Brian Jacobson

“The Receptionist” is perplexing and political

By - Sep 26th, 2009 12:07 am
Mark Bucher, Sonia Rosenthal, Larry Birkett, Carol Zippel in a production photo, courtesy Windfall Theatre.

Mark Bucher, Sonia Rosenthal, Larry Birkett and Carol Zippel in the production. Photo, courtesy Windfall Theatre.

Sometimes, you don’t get what you pay for. In Adam Bock’s play The Receptionist, performed here by an acting foursome from Milwaukee’s Windfall Theatre, the program promised a hijinks comedy that combines parts of The Office with a little of The Sopranos.

But although it starts off in a familiar manner, without warning it veers down a path that gets vaguely dangerous and overtly political.

The setting is the “Northeast Office” in some unnamed city. It’s small with only the eponymous receptionist (Carol Zippel) and two manager types (Sonia Rosenthal and Mark Bucher) who inhabit opposing sides of the room. The play is staged at the receptionist lobby, where a stranger from the company’s “Central Office” (Larry Birkett) stops by. The space is filled with everyday office accoutrements: a fought-over pen supply, magazines, coffee mugs, a computer set to solitaire and so on.

The first act revolves around the women’s love lives, family issues and a fine bakery at the corner store. But it’s somewhere in the second part (the play is essentially a 75-minute, one-act show with scene changes) that things get very weird. Up to this point, everything is a comedy of histrionic proportions with each character acting out a particular disorder or dysfunction. Zippel plays receptionist Beverly with a manic fervency. Rosenthal plays Lorraine as flirty and deluded. Bucher, as the boss, retains a level of clinical depression that begs for medication. Birkett, as mystery man Martin Dart, is scripted as narcissistically handsome so that Lorraine makes a play for him despite his marital status. Trouble is, Birkett is average and older, so the imagination has to stretch.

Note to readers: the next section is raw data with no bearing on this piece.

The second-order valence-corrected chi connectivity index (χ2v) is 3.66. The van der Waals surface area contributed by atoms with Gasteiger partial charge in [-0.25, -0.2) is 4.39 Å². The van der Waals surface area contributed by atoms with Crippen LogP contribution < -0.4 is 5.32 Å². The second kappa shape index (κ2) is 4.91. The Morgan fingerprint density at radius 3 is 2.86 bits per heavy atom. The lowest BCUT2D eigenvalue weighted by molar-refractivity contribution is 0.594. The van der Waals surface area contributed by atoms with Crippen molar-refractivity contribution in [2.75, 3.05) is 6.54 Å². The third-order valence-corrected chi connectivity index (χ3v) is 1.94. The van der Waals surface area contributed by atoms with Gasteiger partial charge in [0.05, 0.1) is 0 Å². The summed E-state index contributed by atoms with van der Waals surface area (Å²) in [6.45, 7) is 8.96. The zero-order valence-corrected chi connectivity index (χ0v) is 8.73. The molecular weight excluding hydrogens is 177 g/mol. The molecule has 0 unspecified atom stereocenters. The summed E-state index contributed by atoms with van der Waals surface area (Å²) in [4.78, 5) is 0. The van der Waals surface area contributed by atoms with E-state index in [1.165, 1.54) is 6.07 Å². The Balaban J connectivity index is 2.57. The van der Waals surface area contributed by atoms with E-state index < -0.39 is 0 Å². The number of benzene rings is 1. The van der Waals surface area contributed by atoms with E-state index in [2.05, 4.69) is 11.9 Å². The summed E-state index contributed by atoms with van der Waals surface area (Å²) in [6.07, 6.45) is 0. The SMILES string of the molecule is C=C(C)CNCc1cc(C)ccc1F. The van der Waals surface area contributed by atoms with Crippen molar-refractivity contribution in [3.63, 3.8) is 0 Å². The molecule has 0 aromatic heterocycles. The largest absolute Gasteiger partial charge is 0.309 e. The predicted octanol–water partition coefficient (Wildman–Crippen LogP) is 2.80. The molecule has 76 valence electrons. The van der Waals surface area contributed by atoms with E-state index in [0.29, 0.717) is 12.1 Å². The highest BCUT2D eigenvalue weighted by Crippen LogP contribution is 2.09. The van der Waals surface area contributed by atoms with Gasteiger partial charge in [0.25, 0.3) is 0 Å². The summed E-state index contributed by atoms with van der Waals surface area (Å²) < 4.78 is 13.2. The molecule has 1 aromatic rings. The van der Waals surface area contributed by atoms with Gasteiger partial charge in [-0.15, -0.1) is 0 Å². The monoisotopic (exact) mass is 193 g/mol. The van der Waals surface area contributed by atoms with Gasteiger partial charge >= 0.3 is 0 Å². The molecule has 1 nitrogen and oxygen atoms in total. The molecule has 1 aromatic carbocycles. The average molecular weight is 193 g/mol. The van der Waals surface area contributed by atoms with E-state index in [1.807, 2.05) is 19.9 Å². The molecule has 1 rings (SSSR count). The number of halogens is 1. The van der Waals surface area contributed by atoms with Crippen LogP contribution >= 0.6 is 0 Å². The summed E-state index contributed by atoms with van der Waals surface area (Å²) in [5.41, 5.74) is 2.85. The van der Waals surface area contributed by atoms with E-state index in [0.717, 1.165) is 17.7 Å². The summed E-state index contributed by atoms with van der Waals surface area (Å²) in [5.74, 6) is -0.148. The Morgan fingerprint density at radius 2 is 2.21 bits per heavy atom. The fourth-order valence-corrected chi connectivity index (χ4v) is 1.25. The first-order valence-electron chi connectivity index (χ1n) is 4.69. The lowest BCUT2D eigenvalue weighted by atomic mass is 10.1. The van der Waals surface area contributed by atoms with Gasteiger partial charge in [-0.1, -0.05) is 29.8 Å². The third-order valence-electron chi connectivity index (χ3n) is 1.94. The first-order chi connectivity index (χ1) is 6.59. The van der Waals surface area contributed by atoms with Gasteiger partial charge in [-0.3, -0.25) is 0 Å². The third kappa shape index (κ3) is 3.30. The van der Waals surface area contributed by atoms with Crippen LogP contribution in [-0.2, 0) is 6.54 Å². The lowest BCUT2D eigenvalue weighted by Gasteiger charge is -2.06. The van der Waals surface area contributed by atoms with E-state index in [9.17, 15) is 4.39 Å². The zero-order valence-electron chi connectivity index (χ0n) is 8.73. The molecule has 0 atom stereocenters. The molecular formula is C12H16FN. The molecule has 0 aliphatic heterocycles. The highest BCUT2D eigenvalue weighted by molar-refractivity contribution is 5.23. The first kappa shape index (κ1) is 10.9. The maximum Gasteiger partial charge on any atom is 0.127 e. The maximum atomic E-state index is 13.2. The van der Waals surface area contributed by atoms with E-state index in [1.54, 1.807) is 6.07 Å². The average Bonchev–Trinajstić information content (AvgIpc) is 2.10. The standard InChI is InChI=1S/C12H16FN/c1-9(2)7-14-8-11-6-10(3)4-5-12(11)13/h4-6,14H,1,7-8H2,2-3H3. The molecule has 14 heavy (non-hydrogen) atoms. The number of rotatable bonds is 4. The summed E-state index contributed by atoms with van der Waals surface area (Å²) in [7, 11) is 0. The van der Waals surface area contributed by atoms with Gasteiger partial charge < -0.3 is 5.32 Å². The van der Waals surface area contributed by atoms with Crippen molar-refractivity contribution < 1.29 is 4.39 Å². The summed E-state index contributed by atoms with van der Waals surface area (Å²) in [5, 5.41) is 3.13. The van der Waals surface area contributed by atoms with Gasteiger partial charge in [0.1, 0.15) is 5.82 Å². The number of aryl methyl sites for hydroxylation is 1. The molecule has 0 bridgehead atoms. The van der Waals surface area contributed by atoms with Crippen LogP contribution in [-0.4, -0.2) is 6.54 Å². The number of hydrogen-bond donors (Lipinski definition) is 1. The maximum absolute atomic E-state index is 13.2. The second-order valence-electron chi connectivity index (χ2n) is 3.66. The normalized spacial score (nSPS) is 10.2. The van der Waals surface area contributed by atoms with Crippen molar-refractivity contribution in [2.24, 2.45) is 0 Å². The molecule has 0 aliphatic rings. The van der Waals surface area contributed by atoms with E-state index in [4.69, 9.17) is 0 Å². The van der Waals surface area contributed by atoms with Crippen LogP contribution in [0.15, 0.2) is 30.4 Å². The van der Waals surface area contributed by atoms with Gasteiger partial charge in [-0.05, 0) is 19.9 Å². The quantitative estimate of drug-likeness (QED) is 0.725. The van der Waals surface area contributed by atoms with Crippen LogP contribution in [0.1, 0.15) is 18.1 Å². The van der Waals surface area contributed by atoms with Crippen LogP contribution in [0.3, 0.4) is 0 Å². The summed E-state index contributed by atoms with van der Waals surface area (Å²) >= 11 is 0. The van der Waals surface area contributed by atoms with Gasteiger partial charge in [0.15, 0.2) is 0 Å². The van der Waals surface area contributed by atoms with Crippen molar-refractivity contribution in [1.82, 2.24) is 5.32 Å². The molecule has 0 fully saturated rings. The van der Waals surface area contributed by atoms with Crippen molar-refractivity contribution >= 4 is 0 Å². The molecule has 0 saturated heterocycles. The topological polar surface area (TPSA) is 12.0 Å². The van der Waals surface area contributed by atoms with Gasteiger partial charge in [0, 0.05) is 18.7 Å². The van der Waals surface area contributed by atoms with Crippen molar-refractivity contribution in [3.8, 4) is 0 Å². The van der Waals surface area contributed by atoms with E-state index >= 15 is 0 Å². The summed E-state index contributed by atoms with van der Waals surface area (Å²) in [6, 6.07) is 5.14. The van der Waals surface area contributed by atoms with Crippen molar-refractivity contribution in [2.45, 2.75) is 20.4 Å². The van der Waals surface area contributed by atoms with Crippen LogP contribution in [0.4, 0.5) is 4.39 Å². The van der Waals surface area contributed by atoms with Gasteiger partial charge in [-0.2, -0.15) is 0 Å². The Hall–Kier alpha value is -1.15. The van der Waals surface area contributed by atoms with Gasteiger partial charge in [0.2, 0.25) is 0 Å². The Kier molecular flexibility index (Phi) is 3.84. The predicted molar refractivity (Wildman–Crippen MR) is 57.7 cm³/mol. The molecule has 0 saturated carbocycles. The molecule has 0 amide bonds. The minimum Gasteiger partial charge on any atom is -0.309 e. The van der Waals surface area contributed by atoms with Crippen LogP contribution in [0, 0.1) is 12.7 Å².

But then there’s a CIA or NSA  connection thrown into the mix, which is kind of a spoiler but important to report. Normal office life is fronting two interrogators who root out suspected spies. It’s a novel twist but lacks development.

Yet, the play has many high points of corporate comedy, scary and uncomfortable interactions and one unfortunate cake moment. The touch of letting receptionist Beverly complete her daily routine under duress is nice, and the piped-in Muzak between scenes is appropriately disturbing.

The point of live theater is not just to entertain but also to engage the audience, sometimes in an uncomfortable manner. The Receptionist scores on all points. The problem with this unfortunate ‘cake’ is that it’s a lot of frosting but not much on the inside.

The Receptionist runs weekends now through Oct. 10, with a pay-what-you-can special Oct. 5 and added Oct. 8 showing. All performances start at 8 p.m. in the Village Arts Church, located at 130 E. Juneau Ave. in downtown Milwaukee. You can get tickets by calling 414-332-3963 or find details by visiting the Windfall Theatre’s blog.

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